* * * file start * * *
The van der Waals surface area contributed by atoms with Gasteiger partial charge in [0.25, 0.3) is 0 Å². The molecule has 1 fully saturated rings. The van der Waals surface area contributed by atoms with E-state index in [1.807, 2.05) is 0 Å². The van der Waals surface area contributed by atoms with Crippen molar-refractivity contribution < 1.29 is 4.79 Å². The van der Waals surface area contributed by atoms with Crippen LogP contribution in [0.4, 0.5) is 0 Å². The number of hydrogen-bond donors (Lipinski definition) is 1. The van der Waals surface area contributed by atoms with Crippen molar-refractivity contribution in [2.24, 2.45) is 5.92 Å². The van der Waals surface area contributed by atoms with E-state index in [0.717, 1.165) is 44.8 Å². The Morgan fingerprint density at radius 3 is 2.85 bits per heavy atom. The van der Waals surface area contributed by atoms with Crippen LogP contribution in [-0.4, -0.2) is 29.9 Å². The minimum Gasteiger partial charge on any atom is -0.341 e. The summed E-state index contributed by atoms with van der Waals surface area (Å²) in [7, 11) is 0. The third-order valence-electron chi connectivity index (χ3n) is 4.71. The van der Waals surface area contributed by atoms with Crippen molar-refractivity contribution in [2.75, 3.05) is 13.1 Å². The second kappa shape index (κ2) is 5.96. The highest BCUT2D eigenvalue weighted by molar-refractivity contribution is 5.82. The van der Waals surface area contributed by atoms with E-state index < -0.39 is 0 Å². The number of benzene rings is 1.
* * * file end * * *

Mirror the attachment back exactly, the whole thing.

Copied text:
The van der Waals surface area contributed by atoms with Gasteiger partial charge in [0.25, 0.3) is 0 Å². The molecule has 1 fully saturated rings. The van der Waals surface area contributed by atoms with E-state index in [1.807, 2.05) is 0 Å². The van der Waals surface area contributed by atoms with Crippen molar-refractivity contribution < 1.29 is 4.79 Å². The van der Waals surface area contributed by atoms with Crippen LogP contribution in [0.4, 0.5) is 0 Å². The number of hydrogen-bond donors (Lipinski definition) is 1. The van der Waals surface area contributed by atoms with Crippen molar-refractivity contribution in [2.24, 2.45) is 5.92 Å². The van der Waals surface area contributed by atoms with E-state index in [0.717, 1.165) is 44.8 Å². The Morgan fingerprint density at radius 3 is 2.85 bits per heavy atom. The van der Waals surface area contributed by atoms with Crippen LogP contribution in [-0.4, -0.2) is 29.9 Å². The minimum Gasteiger partial charge on any atom is -0.341 e. The summed E-state index contributed by atoms with van der Waals surface area (Å²) in [7, 11) is 0. The third-order valence-electron chi connectivity index (χ3n) is 4.71. The van der Waals surface area contributed by atoms with Crippen molar-refractivity contribution in [2.75, 3.05) is 13.1 Å². The second kappa shape index (κ2) is 5.96. The highest BCUT2D eigenvalue weighted by molar-refractivity contribution is 5.82. The van der Waals surface area contributed by atoms with E-state index < -0.39 is 0 Å². The number of benzene rings is 1.